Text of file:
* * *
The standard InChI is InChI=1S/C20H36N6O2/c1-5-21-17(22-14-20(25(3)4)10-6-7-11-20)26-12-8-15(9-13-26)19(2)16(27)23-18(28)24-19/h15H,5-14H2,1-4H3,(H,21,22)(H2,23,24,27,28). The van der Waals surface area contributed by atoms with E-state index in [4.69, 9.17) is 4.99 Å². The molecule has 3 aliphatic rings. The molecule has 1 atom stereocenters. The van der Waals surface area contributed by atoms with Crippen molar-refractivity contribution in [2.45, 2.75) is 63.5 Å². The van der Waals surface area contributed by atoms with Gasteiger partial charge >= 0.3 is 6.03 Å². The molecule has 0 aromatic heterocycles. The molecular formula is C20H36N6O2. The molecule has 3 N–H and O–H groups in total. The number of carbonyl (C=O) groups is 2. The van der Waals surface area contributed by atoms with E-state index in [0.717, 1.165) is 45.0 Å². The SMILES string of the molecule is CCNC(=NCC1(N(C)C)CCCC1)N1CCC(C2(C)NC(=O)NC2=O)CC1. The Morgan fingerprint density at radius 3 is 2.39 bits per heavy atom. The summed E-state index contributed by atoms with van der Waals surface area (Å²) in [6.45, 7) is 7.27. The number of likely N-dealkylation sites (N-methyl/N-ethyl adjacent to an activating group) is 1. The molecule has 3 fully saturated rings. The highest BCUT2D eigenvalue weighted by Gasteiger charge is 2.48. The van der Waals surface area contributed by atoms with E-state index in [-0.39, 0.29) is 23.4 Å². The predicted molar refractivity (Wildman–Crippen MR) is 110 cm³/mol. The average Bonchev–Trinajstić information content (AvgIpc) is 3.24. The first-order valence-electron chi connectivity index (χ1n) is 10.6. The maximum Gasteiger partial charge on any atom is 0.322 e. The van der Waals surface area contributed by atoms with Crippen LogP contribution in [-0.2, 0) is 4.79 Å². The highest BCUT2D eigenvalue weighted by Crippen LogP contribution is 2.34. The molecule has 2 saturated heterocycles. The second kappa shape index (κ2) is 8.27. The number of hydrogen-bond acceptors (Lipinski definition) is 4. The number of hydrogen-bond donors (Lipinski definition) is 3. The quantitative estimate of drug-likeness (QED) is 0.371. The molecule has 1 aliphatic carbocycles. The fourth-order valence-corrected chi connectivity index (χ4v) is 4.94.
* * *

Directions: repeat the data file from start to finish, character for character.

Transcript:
The standard InChI is InChI=1S/C20H36N6O2/c1-5-21-17(22-14-20(25(3)4)10-6-7-11-20)26-12-8-15(9-13-26)19(2)16(27)23-18(28)24-19/h15H,5-14H2,1-4H3,(H,21,22)(H2,23,24,27,28). The van der Waals surface area contributed by atoms with E-state index in [4.69, 9.17) is 4.99 Å². The molecule has 3 aliphatic rings. The molecule has 1 atom stereocenters. The van der Waals surface area contributed by atoms with Crippen molar-refractivity contribution in [2.45, 2.75) is 63.5 Å². The van der Waals surface area contributed by atoms with Gasteiger partial charge >= 0.3 is 6.03 Å². The molecule has 0 aromatic heterocycles. The molecular formula is C20H36N6O2. The molecule has 3 N–H and O–H groups in total. The number of carbonyl (C=O) groups is 2. The van der Waals surface area contributed by atoms with E-state index in [0.717, 1.165) is 45.0 Å². The SMILES string of the molecule is CCNC(=NCC1(N(C)C)CCCC1)N1CCC(C2(C)NC(=O)NC2=O)CC1. The Morgan fingerprint density at radius 3 is 2.39 bits per heavy atom. The summed E-state index contributed by atoms with van der Waals surface area (Å²) in [6.45, 7) is 7.27. The number of likely N-dealkylation sites (N-methyl/N-ethyl adjacent to an activating group) is 1. The molecule has 3 fully saturated rings. The highest BCUT2D eigenvalue weighted by Gasteiger charge is 2.48. The van der Waals surface area contributed by atoms with E-state index in [-0.39, 0.29) is 23.4 Å². The predicted molar refractivity (Wildman–Crippen MR) is 110 cm³/mol. The average Bonchev–Trinajstić information content (AvgIpc) is 3.24. The first-order valence-electron chi connectivity index (χ1n) is 10.6. The maximum Gasteiger partial charge on any atom is 0.322 e. The van der Waals surface area contributed by atoms with Crippen LogP contribution in [-0.2, 0) is 4.79 Å². The highest BCUT2D eigenvalue weighted by Crippen LogP contribution is 2.34. The molecule has 2 saturated heterocycles. The second kappa shape index (κ2) is 8.27. The number of hydrogen-bond acceptors (Lipinski definition) is 4. The number of hydrogen-bond donors (Lipinski definition) is 3. The quantitative estimate of drug-likeness (QED) is 0.371. The molecule has 1 aliphatic carbocycles. The fourth-order valence-corrected chi connectivity index (χ4v) is 4.94.